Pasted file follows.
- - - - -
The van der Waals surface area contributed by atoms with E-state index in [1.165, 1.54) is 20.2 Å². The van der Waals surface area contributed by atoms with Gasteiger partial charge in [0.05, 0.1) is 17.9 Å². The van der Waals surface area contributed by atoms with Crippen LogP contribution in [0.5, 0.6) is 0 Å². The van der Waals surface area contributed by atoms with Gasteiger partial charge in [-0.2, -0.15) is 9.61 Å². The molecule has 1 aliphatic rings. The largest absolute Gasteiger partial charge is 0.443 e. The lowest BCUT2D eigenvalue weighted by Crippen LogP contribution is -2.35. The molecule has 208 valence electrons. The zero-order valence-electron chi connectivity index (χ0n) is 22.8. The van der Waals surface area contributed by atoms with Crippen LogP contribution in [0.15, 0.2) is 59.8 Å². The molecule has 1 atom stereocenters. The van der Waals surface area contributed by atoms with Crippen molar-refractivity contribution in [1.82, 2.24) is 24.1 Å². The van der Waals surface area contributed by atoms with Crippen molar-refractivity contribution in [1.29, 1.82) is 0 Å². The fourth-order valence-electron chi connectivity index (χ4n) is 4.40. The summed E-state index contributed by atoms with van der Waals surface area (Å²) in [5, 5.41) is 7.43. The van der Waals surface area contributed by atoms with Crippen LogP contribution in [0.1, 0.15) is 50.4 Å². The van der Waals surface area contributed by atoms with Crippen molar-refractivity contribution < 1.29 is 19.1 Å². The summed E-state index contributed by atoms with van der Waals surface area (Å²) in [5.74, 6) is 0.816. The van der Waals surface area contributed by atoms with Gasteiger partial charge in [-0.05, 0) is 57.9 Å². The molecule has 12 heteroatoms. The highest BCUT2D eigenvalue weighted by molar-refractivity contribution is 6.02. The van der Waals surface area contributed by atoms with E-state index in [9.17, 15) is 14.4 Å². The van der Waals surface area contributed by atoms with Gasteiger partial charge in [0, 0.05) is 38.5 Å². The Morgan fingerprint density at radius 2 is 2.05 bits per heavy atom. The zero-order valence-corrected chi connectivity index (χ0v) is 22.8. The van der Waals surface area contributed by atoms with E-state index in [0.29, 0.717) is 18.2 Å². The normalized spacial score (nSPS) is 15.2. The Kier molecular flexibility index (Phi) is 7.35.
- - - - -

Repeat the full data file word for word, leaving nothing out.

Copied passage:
The van der Waals surface area contributed by atoms with E-state index in [1.165, 1.54) is 20.2 Å². The van der Waals surface area contributed by atoms with Gasteiger partial charge in [0.05, 0.1) is 17.9 Å². The van der Waals surface area contributed by atoms with Crippen LogP contribution in [0.5, 0.6) is 0 Å². The van der Waals surface area contributed by atoms with Gasteiger partial charge in [-0.2, -0.15) is 9.61 Å². The molecule has 1 aliphatic rings. The largest absolute Gasteiger partial charge is 0.443 e. The lowest BCUT2D eigenvalue weighted by Crippen LogP contribution is -2.35. The molecule has 208 valence electrons. The zero-order valence-electron chi connectivity index (χ0n) is 22.8. The van der Waals surface area contributed by atoms with Crippen LogP contribution in [0.15, 0.2) is 59.8 Å². The molecule has 1 atom stereocenters. The van der Waals surface area contributed by atoms with Crippen molar-refractivity contribution in [1.82, 2.24) is 24.1 Å². The van der Waals surface area contributed by atoms with Crippen molar-refractivity contribution in [1.29, 1.82) is 0 Å². The fourth-order valence-electron chi connectivity index (χ4n) is 4.40. The summed E-state index contributed by atoms with van der Waals surface area (Å²) in [5, 5.41) is 7.43. The van der Waals surface area contributed by atoms with Crippen LogP contribution in [0.1, 0.15) is 50.4 Å². The van der Waals surface area contributed by atoms with Crippen molar-refractivity contribution < 1.29 is 19.1 Å². The summed E-state index contributed by atoms with van der Waals surface area (Å²) in [5.74, 6) is 0.816. The van der Waals surface area contributed by atoms with Gasteiger partial charge in [-0.05, 0) is 57.9 Å². The molecule has 12 heteroatoms. The highest BCUT2D eigenvalue weighted by molar-refractivity contribution is 6.02. The van der Waals surface area contributed by atoms with E-state index in [9.17, 15) is 14.4 Å². The van der Waals surface area contributed by atoms with Gasteiger partial charge in [0, 0.05) is 38.5 Å². The Morgan fingerprint density at radius 2 is 2.05 bits per heavy atom. The zero-order valence-corrected chi connectivity index (χ0v) is 22.8. The van der Waals surface area contributed by atoms with E-state index in [0.29, 0.717) is 18.2 Å². The normalized spacial score (nSPS) is 15.2. The Kier molecular flexibility index (Phi) is 7.35.